I believe that the greatest challenge we face as we move ahead into the future is how to become even more of a community, more than just a Sunday morning church, a place where people’s gifts and talents can really be put to good use for them and us throughout the week.  We’ve made significant progress on this in the time that I’ve been here.  But one of the most important reasons for our proposed staffing change in replacing John Mercer’s diverse talents has been to help that process along.  We have such a wonderful congregation: I want more of us to get to know each other well, and I want more of us to be more closely attached to the beloved community we are trying to build here at the First Religious Society.  Those of you who are already deeply involved know how meaningful this kind of participation can be in one’s life.

You may well think that this is a digression from my published topic of the day.  But the fact is, I have reached that time of the year when I don’t have a whole lot that is new to share with you.  That is why, for all its obvious drawbacks, I continue to like our tradition of taking a summer hiatus from our regular worship and work routines here at the church.  I, for one, need that fallow time in order to gather new ideas, renew my enthusiasms, and regain my energies.  I am so grateful that we have the HamptonFalls church to provide meaningful summer services in such a beautiful setting, and I hope that many of you will take advantage of it.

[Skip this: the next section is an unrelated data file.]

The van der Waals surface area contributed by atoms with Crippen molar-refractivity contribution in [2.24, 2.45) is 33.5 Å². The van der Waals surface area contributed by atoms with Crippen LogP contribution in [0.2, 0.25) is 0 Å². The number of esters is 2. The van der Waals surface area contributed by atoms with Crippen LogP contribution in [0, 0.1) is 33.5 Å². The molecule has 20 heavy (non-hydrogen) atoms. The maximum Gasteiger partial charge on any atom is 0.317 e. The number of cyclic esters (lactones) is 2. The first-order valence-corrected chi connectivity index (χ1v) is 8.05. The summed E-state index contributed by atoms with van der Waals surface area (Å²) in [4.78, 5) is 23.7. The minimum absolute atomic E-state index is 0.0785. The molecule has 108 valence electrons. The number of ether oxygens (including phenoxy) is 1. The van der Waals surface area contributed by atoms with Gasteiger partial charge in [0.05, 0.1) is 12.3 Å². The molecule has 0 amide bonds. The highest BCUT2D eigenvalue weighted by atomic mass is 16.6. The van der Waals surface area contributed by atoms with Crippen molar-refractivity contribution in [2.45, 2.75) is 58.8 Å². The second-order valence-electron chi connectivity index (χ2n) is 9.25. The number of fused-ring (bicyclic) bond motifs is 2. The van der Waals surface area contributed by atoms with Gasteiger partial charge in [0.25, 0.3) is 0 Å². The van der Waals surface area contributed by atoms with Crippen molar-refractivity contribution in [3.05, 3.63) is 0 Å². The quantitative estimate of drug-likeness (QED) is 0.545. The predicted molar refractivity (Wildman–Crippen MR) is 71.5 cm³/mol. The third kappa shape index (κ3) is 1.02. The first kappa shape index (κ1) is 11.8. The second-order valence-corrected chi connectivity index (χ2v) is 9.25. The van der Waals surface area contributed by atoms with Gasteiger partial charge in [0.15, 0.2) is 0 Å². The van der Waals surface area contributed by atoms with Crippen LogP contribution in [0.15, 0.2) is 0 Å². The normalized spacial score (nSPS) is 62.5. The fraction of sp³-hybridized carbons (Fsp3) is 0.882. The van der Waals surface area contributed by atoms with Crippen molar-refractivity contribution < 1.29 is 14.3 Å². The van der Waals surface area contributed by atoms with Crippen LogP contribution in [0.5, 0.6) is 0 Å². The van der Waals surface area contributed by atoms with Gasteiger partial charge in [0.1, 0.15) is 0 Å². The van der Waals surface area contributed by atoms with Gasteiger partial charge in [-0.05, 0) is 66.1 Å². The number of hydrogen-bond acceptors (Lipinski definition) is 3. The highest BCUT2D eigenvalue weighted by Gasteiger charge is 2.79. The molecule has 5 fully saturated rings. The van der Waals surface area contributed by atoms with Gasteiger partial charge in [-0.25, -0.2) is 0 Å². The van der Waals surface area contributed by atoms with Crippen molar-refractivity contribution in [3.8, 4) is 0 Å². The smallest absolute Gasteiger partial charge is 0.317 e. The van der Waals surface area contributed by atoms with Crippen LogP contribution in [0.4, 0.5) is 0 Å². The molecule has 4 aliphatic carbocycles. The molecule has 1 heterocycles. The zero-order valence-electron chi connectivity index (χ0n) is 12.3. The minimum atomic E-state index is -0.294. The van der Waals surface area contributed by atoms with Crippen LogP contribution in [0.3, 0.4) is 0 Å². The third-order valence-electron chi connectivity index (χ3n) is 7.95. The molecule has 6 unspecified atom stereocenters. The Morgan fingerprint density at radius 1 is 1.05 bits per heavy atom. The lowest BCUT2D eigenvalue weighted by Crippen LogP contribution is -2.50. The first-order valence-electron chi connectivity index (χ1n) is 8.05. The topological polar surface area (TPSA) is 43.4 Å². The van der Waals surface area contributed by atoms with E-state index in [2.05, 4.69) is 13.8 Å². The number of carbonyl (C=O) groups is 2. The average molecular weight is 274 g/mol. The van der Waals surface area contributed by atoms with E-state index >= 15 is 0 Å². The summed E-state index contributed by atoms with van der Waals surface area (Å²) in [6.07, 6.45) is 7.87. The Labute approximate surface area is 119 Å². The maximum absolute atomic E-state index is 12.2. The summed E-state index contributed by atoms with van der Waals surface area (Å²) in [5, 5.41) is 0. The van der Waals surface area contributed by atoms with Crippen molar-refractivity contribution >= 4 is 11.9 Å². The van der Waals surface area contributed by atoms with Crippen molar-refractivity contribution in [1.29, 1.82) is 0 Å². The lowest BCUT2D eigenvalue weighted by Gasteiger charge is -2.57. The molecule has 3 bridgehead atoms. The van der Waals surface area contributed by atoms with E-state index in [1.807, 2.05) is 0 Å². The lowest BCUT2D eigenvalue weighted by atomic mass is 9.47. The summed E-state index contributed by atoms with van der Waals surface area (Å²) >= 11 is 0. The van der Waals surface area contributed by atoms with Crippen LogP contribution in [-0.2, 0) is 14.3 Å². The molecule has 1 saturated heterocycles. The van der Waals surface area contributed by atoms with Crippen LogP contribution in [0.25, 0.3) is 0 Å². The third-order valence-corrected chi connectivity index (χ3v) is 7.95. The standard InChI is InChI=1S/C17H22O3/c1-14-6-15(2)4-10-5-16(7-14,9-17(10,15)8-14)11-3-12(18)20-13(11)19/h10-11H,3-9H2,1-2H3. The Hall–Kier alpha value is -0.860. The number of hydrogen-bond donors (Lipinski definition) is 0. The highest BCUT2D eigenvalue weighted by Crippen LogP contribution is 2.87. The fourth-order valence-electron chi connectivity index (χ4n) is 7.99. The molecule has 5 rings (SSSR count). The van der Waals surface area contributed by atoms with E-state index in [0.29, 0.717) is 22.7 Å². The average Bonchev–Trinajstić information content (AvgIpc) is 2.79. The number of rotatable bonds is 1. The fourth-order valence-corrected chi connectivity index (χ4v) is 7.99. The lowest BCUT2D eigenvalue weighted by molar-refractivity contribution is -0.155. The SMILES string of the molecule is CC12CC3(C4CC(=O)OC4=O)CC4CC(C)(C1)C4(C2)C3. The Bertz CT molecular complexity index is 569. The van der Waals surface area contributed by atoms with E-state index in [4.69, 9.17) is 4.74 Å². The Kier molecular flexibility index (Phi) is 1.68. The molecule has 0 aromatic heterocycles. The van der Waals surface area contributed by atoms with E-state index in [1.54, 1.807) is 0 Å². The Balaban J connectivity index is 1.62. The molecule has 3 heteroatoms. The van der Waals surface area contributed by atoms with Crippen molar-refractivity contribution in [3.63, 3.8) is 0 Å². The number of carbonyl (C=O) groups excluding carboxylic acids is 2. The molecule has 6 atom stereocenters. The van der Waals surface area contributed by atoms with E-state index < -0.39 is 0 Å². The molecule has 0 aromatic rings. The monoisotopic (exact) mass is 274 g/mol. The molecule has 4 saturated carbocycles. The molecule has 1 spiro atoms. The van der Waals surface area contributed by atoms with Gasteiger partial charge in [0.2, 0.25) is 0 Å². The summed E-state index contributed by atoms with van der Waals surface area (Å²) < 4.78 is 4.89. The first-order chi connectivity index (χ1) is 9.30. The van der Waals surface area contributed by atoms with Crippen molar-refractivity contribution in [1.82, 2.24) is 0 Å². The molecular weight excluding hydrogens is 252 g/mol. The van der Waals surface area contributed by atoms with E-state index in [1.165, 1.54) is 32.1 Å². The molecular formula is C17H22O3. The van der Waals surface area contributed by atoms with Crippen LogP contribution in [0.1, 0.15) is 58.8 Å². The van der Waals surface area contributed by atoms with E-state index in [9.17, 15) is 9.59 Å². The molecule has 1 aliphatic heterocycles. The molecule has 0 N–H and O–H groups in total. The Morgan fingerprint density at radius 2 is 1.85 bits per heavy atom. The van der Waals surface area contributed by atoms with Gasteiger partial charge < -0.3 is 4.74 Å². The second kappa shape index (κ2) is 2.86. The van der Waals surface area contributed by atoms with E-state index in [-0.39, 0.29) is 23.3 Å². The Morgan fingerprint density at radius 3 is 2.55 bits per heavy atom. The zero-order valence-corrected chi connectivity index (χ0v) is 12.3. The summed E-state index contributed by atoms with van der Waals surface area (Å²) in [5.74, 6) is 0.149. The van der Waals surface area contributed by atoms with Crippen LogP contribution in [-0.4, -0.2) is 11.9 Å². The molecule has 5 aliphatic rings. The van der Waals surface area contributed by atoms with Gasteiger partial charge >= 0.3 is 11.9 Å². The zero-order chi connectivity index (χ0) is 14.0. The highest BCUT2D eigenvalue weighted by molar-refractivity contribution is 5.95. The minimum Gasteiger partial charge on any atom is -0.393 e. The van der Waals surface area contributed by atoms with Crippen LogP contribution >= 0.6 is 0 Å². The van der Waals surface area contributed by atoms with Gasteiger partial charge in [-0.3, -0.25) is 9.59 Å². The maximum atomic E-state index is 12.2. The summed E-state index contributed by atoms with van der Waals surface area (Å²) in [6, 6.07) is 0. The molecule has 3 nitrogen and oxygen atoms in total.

One of the things that the “down time” of summer allows me to do is to get back in touch with the ground of my being.  Not only does it give me some extra time for reading, but, just as useful, it allows generous time just for thinking and simply for being.  Questions which have gotten lost beneath the crush of day to day decisions and crises and the relentless succession of Sunday services in the church are given space to rise into consciousness again.  Interests that have lain dormant in the face of more urgent tasks are allowed to reassert themselves.

You may be surprised to learn that the big religious questions are among those things that usually must take a back seat to more pressing concerns.  That’s a paradox, isn’t it?  When was the last time I seriously thought about the nature of God, that is, found the time to think about the question of God in some new and provocative way?

Perhaps that is why I was so taken by the essay “Is God Happy?” by the Polish philosopher Leszek Kolakowski, which our fellow parishioner Yvonne McQuilkin introduced me to a few weeks ago.  Regardless of what Kolakowski was going to say about the subject, I had already found his question provocative, and indicative of the many things to which I have never given any consideration whatsoever.

So many of us get hung up on the old ways of doing and looking at things.  The old paradigms are hard to leave behind.  The old concepts and mind pictures have an irritating lasting power.  How difficult it can sometimes be to look at things in a new, and fresh, and totally unorthodox way!